California Bans Wildlife-Killing Contests
California on Wednesday banned coyote-killing contests as well as the shooting of other wildlife for cash prizes.
“Awarding prizes for wildlife-killing contests is both unethical and inconsistent with our current understanding of natural systems,” Michael Sutton, president of the California Fish and Game Commission, said Wednesday at a meeting in Van Nuys, California. “Such contests are an anachronism and have no place in modern wildlife management.”
Anachronism or not, killing coyotes and other nongame wildlife for fun and money has long been a feature of rural California life. Each month, a coyote hunt is held in the town of Taft in the state’s Central Valley, according to a Fish and Game Commission staff report. And for the past eight years, a two-day contest in Modoc County in California’s far north has attracted some 200 coyote hunters.
“Other species of nongame mammals are reportedly objects of hunting contests, such as squirrels and nongame furbearers, including raccoon, gray fox, (red fox, kit fox, pine marten, fisher, mink, river otter, beaver, badger, and muskrat),” wrote the commission staff.
The issue elicited passion on both sides of the gun barrel, with the vast majority of comments sent to the commission in support of a ban on wildlife-killing contests.
“Wildlife contests perpetuate a culture of violence and send the message to children that life has little value and that an entire species of animals is disposable,” wrote Louis Gauci in a Sept. 21 letter to the commission.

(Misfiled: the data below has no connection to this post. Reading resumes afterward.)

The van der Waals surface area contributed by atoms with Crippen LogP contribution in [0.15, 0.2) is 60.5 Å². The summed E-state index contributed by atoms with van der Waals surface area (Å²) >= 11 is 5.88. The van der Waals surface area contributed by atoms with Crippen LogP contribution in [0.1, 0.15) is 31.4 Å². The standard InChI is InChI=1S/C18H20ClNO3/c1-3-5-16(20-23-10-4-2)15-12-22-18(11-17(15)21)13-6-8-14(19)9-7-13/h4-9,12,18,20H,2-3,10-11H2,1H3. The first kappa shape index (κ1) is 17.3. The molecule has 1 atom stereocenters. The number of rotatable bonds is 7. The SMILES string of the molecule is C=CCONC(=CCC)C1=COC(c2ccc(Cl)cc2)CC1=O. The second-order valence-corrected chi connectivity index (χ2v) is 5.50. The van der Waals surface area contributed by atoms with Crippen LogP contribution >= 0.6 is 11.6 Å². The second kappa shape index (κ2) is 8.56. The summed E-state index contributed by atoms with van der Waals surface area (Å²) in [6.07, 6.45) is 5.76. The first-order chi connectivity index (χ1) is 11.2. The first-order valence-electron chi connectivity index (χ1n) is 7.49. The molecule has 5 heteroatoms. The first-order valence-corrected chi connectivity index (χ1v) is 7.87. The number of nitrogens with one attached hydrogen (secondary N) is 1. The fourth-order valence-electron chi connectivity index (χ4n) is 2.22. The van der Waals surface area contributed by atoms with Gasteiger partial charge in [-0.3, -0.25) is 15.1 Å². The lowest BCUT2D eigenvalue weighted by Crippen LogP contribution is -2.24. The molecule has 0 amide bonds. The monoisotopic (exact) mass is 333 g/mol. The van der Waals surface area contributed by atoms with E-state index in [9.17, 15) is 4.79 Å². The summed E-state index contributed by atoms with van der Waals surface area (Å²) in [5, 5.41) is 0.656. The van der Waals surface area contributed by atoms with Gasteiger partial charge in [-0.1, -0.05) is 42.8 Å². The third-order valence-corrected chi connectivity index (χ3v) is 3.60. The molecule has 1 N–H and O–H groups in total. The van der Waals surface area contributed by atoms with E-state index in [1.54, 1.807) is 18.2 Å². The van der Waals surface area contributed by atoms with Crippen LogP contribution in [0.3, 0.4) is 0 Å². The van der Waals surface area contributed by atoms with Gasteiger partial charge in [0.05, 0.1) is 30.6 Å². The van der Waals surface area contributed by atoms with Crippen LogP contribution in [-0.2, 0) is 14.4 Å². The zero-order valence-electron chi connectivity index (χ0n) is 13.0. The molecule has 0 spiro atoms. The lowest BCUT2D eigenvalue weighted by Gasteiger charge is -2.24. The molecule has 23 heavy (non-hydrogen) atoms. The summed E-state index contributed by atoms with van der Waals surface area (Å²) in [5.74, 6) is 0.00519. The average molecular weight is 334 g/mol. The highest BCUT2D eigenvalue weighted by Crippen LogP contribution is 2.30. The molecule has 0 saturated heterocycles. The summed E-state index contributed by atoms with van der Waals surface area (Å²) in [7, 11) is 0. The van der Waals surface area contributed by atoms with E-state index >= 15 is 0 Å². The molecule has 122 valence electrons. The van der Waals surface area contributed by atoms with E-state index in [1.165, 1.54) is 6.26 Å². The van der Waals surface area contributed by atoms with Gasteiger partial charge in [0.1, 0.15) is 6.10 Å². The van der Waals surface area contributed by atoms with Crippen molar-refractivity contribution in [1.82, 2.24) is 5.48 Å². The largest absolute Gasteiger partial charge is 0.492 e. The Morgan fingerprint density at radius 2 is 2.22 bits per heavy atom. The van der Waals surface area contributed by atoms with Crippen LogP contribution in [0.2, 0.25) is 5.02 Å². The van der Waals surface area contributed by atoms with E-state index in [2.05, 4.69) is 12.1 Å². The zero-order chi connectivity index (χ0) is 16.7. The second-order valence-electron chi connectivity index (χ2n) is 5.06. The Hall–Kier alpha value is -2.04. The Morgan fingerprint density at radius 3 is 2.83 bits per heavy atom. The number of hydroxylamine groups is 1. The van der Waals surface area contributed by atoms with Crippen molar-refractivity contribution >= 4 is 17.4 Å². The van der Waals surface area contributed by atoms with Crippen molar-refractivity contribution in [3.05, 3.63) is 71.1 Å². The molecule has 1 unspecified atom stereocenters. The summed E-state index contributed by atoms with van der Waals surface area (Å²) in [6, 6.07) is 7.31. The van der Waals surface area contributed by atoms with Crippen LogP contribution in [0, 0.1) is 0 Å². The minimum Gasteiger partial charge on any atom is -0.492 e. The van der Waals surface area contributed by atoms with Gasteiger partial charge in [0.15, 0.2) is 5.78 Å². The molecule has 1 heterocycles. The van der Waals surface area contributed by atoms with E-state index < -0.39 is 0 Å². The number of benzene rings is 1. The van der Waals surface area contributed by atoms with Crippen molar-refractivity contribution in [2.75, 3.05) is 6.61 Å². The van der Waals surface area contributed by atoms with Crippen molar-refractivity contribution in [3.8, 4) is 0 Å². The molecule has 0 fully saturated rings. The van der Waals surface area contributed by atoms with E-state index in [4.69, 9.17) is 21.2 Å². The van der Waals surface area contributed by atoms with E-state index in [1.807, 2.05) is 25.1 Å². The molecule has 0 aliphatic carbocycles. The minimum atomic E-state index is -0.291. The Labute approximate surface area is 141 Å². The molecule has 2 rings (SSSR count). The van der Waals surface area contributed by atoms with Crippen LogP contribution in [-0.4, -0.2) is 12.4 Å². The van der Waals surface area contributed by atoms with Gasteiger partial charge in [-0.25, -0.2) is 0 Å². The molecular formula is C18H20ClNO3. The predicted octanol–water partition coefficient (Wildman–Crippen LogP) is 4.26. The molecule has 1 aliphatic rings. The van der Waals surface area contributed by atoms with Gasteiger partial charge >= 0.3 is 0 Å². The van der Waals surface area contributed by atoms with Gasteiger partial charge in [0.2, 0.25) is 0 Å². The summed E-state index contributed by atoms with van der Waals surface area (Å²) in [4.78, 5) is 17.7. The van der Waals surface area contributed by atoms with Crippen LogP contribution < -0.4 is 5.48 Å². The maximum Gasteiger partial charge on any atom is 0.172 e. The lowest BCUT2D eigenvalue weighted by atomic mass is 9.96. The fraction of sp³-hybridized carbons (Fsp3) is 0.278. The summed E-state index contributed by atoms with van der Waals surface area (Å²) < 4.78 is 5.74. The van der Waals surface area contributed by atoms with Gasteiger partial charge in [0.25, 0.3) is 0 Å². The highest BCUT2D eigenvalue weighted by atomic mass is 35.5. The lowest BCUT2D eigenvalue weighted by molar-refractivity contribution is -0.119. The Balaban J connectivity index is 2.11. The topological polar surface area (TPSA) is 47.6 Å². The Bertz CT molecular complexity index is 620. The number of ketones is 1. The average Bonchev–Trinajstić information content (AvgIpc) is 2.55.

“Wolves, coyotes, bobcats, mountain lions and etc. are not commodities for people to make money,” wrote Kimberly Blaquera in a Sept. 15 letter. “They are our heritage.”
The California Farm Bureau Federation expressed concern that the ban would prevent growers from killing animals that damage crops. “There is a significant possibility that farmers would no longer be able to promote shooting ground squirrels as a means of controlling these pests,” wrote Noelle Cremers of the farm bureau in an October letter.
Rancher Keli Hendricks rejected that idea. “As a rancher, I find it insulting when these contests are justified by claiming they help protect livestock,” wrote Hendricks in a Nov. 5 letter to the commission. “Most ranchers I know are fully capable of protecting their livestock without ‘help’ from killing contests.”
The unanswered question is whether taking away the monetary lure of killing coyotes and other wildlife will result in fewer animal deaths.
The commission’s staff seemed doubtful. “The likelihood of winning a prize appears to be secondary to the principal activity of the hunt itself,” the staff wrote in their report. “Little change in the number of hunters...is expected.”